Despite how hard it was to integrate into Middletown, Mamaw and Papaw slowly started to get used to their new life. In 1951 they had their first boy, Vance’s Uncle Jimmy. For a while they achieved something like domestic bliss, but things didn’t always work out well, usually due to their poor conflict-management skills. Once, when a young Jimmy was asked to leave a store after touching an expensive toy, Mamaw and Papaw barged in and cursed out the clerk before tearing items off the shelves and threatening to kill the employee. While Papaw was off at work, Mamaw felt isolated and alone, discontent with the middle-class expectation that she invest herself in “sewing circles” and “picnics.”
Mamaw and Papaw’s explosive rage at the store clerk once again demonstrates the unfortunate effect of hillbilly loyalty, which can so often lead to violence. It also emphasizes the divide they felt between themselves and the community they were suddenly expected to take part in. Unfortunately, because of their unstable home life, they were even at odds with themselves, leaving the family with no true means of support. They found themselves unable to fit into Middletown and equally unable to rely upon one another.
Although Mamaw and Papaw felt isolated from their culture, Middletown’s values aligned with their belief in hard work and the American dream, a conviction that politically manifested itself in a staunch support of the Democratic party, which they believed represented “the working people.” Mamaw used to tell Vance, “Never be like these fucking losers who think the deck is stacked against them. You can do anything you want to.” Vance notes that this attitude was well-founded in the 1950s, when Mamaw’s generation suddenly catapulted from poverty to economic stability. But he also remarks that wealth didn’t necessarily change the hillbilly lifestyle; “[…] their financial success masked their cultural unease, and if my grandparents caught up economically, I wonder if they ever truly assimilated,” he writes. Mamaw and Papaw escaped Kentucky to give their kids more opportunities to succeed—opportunities they expected their children to use to continue climbing the socioeconomic ladder. Unfortunately, Vance says, it didn’t always work that way.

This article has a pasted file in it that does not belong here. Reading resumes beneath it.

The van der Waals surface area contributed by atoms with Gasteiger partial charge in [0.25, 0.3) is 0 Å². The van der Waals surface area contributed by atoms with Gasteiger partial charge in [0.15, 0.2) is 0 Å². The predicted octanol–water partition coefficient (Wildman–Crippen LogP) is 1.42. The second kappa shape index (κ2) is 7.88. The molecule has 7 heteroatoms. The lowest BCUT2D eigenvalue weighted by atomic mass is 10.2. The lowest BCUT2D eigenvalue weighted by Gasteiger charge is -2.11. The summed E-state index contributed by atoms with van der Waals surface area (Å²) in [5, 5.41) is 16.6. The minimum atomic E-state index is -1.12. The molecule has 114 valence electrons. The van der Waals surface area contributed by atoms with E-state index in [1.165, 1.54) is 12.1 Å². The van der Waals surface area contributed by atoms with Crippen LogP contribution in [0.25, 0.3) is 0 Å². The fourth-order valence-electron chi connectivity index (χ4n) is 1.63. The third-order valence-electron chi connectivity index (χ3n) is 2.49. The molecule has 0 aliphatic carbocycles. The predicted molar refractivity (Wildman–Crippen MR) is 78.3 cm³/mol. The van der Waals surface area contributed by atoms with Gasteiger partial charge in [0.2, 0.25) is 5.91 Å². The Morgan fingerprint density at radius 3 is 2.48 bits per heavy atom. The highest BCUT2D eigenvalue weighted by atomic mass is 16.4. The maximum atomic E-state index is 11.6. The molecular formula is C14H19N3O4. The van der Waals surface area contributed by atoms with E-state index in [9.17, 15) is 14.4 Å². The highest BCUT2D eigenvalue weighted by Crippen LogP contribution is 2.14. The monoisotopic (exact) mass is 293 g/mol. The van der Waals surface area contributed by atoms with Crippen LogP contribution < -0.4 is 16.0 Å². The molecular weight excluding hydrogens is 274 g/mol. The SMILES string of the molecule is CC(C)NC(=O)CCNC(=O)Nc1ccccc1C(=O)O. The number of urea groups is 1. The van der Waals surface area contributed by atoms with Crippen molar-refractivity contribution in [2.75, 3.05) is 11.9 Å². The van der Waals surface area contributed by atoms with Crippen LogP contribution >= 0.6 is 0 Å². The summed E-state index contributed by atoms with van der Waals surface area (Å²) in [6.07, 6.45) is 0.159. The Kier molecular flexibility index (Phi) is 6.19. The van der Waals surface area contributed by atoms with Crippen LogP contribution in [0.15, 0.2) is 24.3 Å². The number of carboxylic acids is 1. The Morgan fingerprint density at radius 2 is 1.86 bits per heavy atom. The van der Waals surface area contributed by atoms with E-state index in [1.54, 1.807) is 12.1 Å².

Mamaw’s insistence that Vance not believe the deck was stacked against him illustrates her wise belief that members of the working class must have faith in themselves and that they must believe they are capable of overcoming difficult obstacles. In other words, she was promoting the idea of personal agency. The problem with the older generation’s expectation that their children rise above them, though, was that they themselves were the only models of success that their children could reference. As such, it was nearly impossible to imagine other modes of upward mobility, so the community’s growth stagnated after the productive economic surge in the 1950s.